Sigh. Honestly, this entire country is too flipping American in its approach to road use, it really is. Melbourne (where I live) likes to think of itself as a 'European' city, cosmopolitan, diverse, full of arts & culture, but when it comes to roads it's LA all the way baby.

I seriously hope that this law doesn't get enforced as far as cargo bikes go, and is just kept for people doing/carrying silly things on bicycles (mostly because I was planning on getting a cargo bike once I have kids, so that I can continue not owning a car!). Hopefully all the police have the same approach as the Victorian Police Bicycle Patrol Unit - there's only five of them, but those guys are great, lots of common sense going on, and very pro-sharing-the-road.

Anonymous said...

Sadly, in my experience in Perth, West Australia, they DID take the time to enforce the laws. It was reassuring that the police stopped kids that were riding on the sidewalk (legally, bicycles must be walked, not ridden on the sidewalk, and one must wear a helmet even if riding at walking pace).

Funny how you can never get police attendance when you need it, but they're quick to hand out $50 fines for breaking one of the above two laws.

Aaron said...

I am yet to find any mention of this 'law' anywhere in a officially gazetted piece of legislation or regulation (apart from the publication produced by SA Govt). I am no lawyer but if Google can't find it I am hoping no police officer can, so maybe enforcement will be well down the list of priorities!

Also just to note the 70cm 'rule' relates to handlebar width - not the bike width. Christiania's may be safe as my actual handlebar width is only 63cm but the bike is about 85.

Overall though it is disappointing that Govt seem to be promoting cycling on one hand and then having silly rules that could discourage people from doing it on the other.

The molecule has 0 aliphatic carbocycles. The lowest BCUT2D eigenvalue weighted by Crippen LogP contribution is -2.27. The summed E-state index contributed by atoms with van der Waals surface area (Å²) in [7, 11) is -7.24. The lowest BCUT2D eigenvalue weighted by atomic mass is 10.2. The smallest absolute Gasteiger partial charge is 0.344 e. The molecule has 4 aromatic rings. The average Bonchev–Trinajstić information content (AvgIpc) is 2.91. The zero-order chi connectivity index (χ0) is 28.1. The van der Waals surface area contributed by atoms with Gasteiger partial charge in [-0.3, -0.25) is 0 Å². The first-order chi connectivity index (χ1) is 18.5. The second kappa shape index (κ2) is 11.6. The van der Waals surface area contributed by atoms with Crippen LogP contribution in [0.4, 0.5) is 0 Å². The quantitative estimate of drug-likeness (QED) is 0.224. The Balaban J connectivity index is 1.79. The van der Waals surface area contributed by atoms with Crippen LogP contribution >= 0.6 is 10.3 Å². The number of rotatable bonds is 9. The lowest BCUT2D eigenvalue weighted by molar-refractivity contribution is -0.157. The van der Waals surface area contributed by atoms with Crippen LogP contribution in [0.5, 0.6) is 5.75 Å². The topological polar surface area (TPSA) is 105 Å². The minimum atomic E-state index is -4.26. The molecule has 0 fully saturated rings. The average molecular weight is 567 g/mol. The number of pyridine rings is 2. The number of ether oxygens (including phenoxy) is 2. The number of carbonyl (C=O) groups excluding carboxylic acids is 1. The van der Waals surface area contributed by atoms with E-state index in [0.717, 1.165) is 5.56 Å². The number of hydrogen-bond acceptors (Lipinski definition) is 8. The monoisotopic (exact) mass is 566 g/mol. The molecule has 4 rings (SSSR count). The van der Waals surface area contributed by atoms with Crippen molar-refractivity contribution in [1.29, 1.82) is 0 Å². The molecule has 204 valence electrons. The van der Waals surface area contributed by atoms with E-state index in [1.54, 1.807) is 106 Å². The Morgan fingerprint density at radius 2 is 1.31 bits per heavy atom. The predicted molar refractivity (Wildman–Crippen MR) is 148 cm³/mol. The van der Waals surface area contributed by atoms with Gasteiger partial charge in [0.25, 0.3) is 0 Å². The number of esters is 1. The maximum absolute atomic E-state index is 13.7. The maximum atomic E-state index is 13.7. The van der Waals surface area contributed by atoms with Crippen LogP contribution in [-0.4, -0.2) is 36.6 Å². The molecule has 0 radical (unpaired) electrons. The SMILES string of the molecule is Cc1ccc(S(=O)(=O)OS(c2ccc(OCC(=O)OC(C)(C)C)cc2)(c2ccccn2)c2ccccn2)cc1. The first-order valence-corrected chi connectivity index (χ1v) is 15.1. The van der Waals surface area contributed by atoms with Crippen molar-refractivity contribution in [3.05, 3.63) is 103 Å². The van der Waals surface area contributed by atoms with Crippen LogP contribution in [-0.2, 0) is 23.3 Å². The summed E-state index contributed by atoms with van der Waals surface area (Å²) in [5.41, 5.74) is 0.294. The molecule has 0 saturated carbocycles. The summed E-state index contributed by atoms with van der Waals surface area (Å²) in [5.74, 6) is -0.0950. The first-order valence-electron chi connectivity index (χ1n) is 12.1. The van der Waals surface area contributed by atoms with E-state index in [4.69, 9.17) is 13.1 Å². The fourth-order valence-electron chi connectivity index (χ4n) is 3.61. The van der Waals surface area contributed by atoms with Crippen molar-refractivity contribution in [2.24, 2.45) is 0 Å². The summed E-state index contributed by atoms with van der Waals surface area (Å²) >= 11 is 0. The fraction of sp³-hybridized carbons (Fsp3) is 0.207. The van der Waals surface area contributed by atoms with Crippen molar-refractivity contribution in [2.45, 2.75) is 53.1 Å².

Mikael said...

aaron: i realise the 70 cm is the handlebar thing. is your Christiania bike really only 85 cm? thought they were wider.

1.25 m is the width limit here, to accomodate for wide cargo bikes and bikes with sidecars, even though i've never seen one of those.

Aaron said...
This comment has been removed by the author.
Aaron said...

Mikael - yes 85cm overall width for the Christiania. Any wider and I would have problems fitting through obstacles on Canberra bike paths!

I was referring to earlier comments when I pointed out the 70cm width was for handlebars. However as pointed out the SA publication also says "The overall width of any equipment or load carried on a
bicycle must not exceed 700 millimetres". Would the 'box' on a Christiania count as a 'load'? So they seem to be saying anything wider then 700 is bad somehow? Just ridiculous.

Mikael said...

indeed. people who think up these rules are rarely people with expertise in the area. the guy probably just looked at his dusty bike in his garage and went inside to spit out a page filled with 'rules'.

Anonymous said...

Even the bell law I find absurd. They exist, completely unenforced, in many, maybe most, jurisdictions. It's just as easy to say 'excuse me' than to ring a bell, and more polite too.

Mikael said...

the whole point of this post is that saying "excuse me" has little effect. But the bell - in established bike cultures anyway - is an effective tool.

Anonymous said...

I'm not saying bells are absurd.
If people like bells, fair enough, they can have them. But making them mandatory is just as absurd as making helmets mandatory. Surely one can choose how one alerts other people to your presence.

Anneke said...

bells are also required by law in the Netherlands, just like lights and reflecting tyres. It makes sense, if you can't warn anyone to get out of your way with a bell you'll have to do an awfull lot of shouting, especially in Amsterdam with all the hapless tourists wandering in your way. Besides, aren't cars required to have a horn?

the_boy_who_loves_pasta said...

A lot of downhill bikes are running bars over 700mm now. I've seen young racers running bars almost 800mm wide (not the best for dodging between trees in my opinion, but the lads who run them post pretty good times). But then downhill race bikes aren't designed for road use.

Most Adelaide cops don't know any of the rules regarding bikes any way, so I'd be shocked if one pulled out a tape measure to check bar width. I used to carry rolled blueprints around, often almost a metre wide, and never got pulled over.